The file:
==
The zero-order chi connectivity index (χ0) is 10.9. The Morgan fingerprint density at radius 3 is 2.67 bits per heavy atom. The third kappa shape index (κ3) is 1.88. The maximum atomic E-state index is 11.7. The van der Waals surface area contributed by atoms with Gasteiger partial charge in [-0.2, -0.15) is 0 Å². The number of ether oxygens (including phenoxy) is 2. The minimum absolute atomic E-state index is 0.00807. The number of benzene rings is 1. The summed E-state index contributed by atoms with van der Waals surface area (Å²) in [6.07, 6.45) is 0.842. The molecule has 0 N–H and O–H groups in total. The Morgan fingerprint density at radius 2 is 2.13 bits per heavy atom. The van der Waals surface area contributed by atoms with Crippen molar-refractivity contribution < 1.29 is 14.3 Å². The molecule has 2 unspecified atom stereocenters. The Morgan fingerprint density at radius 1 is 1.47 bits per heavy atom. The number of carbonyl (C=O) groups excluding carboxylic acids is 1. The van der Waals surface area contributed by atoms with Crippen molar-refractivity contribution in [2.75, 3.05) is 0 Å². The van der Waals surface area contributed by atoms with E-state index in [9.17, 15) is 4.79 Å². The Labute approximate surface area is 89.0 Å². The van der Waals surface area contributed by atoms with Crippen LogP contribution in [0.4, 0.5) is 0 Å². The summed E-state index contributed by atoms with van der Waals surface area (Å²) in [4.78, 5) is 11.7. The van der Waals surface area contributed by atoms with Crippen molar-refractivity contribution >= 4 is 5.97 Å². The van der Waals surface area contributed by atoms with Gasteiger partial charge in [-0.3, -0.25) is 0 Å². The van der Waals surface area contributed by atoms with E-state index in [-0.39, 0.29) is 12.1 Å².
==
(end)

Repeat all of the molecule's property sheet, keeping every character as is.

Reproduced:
The zero-order chi connectivity index (χ0) is 10.9. The Morgan fingerprint density at radius 3 is 2.67 bits per heavy atom. The third kappa shape index (κ3) is 1.88. The maximum atomic E-state index is 11.7. The van der Waals surface area contributed by atoms with Gasteiger partial charge in [-0.2, -0.15) is 0 Å². The number of ether oxygens (including phenoxy) is 2. The minimum absolute atomic E-state index is 0.00807. The number of benzene rings is 1. The summed E-state index contributed by atoms with van der Waals surface area (Å²) in [6.07, 6.45) is 0.842. The molecule has 0 N–H and O–H groups in total. The Morgan fingerprint density at radius 2 is 2.13 bits per heavy atom. The van der Waals surface area contributed by atoms with Crippen molar-refractivity contribution < 1.29 is 14.3 Å². The molecule has 2 unspecified atom stereocenters. The Morgan fingerprint density at radius 1 is 1.47 bits per heavy atom. The number of carbonyl (C=O) groups excluding carboxylic acids is 1. The van der Waals surface area contributed by atoms with Crippen molar-refractivity contribution in [2.75, 3.05) is 0 Å². The van der Waals surface area contributed by atoms with E-state index in [9.17, 15) is 4.79 Å². The Labute approximate surface area is 89.0 Å². The van der Waals surface area contributed by atoms with Crippen LogP contribution in [0.4, 0.5) is 0 Å². The summed E-state index contributed by atoms with van der Waals surface area (Å²) in [4.78, 5) is 11.7. The van der Waals surface area contributed by atoms with Crippen molar-refractivity contribution >= 4 is 5.97 Å². The van der Waals surface area contributed by atoms with Gasteiger partial charge in [-0.3, -0.25) is 0 Å². The van der Waals surface area contributed by atoms with E-state index in [-0.39, 0.29) is 12.1 Å².